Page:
When knowledgeable wine drinkers talk about “a good year” they may still be talking about this year despite California’s meager grape harvest. This is because even though yields are at the lowest in years, the weather has been delightfully mild. While a gauntlet of bad luck gave the grapes a hard start, what did survive got a mild growing season that promises low, stable sugar levels. Heat and cold spikes make the plants push sugar into their fruit, a lack of excessive sugars gives winemakers the green light to let the flavors develop. This season’s wine is going to be a considered a really sought after. Years like this may make it hard to find wine made from thin skinned grapes like Viognier may be in short supply but the wine that is for sale is expected to be quickly taken home in six bottle wine bags. This may be a good year to invest in a bottle to age for a few years. The anticipated quality of this year’s wine will mean a slightly higher price on everything, but a chance too for some extraordinarily deep and developed flavors in the wine.
Late summer and early fall is harvesting time for pumpkins. Indeed they are everywhere around Halloween time, and not just for jack-o-lanterns. Cooking with pumpkin can be a rewarding experience for any home cook, and even restaurant goers will enjoy professional chefs’ creations with the iconic taste of fall. Pumpkin is as versatile in cooking as its wine pairings are. Some great ways to prepare a hearty meal with pumpkin include making a blended soup with cooked pumpkin and spices. Recipes like this often need chicken stock in them for best flavor, making it a perfect match with a dry chardonnay. A more adventurous way to prepare pumpkin though taps into its international roots. While a classic fall taste in America, pumpkin enjoys a rich history in Asia and India. Tap into this by making a pumpkin and pork stir fry or curry. The pork goes great with the pumpkin and a glass of pinot noir. Embrace local produce as soon as the pumpkins start appearing. The fall squash is easy to cook with and can soak up flavors from ginger and pork to cinnamon and pastry. Not to mention hauling around heavy little pumpkins and full six bottle wine bags may keep away the winter weight gain for a while longer.
Muscat is a variety of wild grape that is becoming very popular with wine lovers because it makes a wonderful wine. One of the striking differences between muscato wine and more typical wine made with long cultivated grapes is the aromatic difference. Muscato is a the Italian name for wine made with this variety of wild grape which grows quite well in warmer climates like the southern US and California. Of course muscato didn’t really take off a trend in the US for a long time. It still is a small market even though muscato is a great fruity white wine not known for having a big price attached to it. While some dry versions exist, most moscato is fruity and sweet. Even six bottle wine bags though cannot capture all of the different faces of this fruit filled wine has a quality to it that non-wild grapes just cannot capture. The growing popularity of muscato wine is good news for people looking for something new. The almost wild taste of the wine is so alluring that often those, who try it, can’t get enough of it. Muscato wine also pairs very well with game animals and desserts alike. This versatile wine deserves its growing reputation.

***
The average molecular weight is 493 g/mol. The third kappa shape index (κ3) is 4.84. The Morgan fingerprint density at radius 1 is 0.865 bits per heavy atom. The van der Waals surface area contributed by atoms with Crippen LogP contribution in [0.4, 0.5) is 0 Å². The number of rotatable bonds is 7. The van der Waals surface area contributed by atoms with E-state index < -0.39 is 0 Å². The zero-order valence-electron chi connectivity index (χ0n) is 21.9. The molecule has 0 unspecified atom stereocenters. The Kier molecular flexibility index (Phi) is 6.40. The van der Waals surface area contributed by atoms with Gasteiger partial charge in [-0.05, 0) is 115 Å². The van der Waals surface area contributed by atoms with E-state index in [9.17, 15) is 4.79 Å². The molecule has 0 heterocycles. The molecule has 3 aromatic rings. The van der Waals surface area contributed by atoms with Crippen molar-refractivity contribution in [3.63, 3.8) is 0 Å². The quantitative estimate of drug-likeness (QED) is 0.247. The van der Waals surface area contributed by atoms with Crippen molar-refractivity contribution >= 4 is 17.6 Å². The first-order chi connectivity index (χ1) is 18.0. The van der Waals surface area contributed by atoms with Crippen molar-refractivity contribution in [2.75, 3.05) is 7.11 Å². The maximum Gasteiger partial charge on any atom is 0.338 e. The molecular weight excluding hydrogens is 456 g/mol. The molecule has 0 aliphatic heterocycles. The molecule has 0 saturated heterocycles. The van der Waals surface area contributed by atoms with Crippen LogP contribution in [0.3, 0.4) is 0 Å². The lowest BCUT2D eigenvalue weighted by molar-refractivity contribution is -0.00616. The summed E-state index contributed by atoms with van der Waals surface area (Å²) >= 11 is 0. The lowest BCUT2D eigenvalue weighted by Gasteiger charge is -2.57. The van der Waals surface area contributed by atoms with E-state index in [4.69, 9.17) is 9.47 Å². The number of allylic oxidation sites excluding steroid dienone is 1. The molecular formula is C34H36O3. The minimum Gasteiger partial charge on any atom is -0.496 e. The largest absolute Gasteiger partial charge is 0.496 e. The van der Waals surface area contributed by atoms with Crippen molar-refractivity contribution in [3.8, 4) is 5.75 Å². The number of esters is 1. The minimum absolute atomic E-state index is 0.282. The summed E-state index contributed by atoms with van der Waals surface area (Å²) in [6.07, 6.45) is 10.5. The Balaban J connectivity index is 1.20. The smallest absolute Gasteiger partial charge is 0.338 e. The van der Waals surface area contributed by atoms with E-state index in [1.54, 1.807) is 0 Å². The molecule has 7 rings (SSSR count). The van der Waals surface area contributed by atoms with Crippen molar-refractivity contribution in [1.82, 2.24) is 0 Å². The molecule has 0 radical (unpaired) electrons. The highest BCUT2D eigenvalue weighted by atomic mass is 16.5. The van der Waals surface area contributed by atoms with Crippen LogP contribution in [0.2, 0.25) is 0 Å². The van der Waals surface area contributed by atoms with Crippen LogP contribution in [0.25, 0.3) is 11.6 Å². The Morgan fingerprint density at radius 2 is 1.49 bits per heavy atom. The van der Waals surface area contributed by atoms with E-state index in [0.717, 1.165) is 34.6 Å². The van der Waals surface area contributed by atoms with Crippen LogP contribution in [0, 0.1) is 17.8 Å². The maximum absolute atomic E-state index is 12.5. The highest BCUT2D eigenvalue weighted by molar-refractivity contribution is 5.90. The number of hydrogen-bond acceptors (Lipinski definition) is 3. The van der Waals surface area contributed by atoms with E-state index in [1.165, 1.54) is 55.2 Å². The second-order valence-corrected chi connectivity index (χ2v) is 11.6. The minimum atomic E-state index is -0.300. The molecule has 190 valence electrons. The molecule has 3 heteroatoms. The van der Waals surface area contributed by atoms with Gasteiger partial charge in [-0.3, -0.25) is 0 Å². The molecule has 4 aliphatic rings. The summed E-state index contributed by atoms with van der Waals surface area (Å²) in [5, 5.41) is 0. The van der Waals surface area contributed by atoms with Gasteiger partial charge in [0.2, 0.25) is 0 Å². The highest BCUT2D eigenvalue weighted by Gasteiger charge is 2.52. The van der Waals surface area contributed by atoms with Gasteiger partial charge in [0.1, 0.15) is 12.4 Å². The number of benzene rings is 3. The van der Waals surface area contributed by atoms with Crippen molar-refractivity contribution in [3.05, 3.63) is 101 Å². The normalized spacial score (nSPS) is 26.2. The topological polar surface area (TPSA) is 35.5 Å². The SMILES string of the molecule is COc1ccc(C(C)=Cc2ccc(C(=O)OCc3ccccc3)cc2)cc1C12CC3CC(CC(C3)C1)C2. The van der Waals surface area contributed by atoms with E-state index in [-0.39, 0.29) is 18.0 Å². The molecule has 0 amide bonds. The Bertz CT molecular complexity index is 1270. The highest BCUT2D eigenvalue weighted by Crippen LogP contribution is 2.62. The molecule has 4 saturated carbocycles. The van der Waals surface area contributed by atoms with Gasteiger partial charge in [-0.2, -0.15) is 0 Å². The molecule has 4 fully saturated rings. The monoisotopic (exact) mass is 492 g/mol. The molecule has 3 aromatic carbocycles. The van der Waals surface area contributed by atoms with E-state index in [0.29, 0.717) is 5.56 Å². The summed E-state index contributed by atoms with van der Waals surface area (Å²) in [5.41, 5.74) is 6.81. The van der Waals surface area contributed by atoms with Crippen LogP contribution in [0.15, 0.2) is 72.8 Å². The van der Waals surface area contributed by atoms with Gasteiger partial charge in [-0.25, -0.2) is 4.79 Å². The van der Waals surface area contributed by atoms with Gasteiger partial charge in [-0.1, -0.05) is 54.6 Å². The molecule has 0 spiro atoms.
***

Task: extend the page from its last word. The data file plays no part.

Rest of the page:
Sometimes a wine tasting can seem more like a quiz than an enjoyable evening when some of the people at a tasting keep saying words like bouquet, spicy, and oak; people unsure of the meaning of these may feel like they are missing something or not participating fully in the tasting. But with a few simple definitions and tips than those same shy people at tastings may want to fill their six bottle wine bags and host a tasting for their friends at their own place to show off all they know. First of all most things that people mention are not the taste of the wine but the smell that it gives off when aerated or swirled in the glass. The aroma of the wine is also called its bouquet, one term explained. Words that describe the bouquet are simpler than one may think. If a zinfandel reminds the drinker of black pepper it is said to be spicy or peppery while the woody smelling hints that certain wine aged in oak barrels gets is called woody. Wine gives off smells just like everything else, devour these before enjoying the actual taste and a mere wine lover can seem like a tasting pro.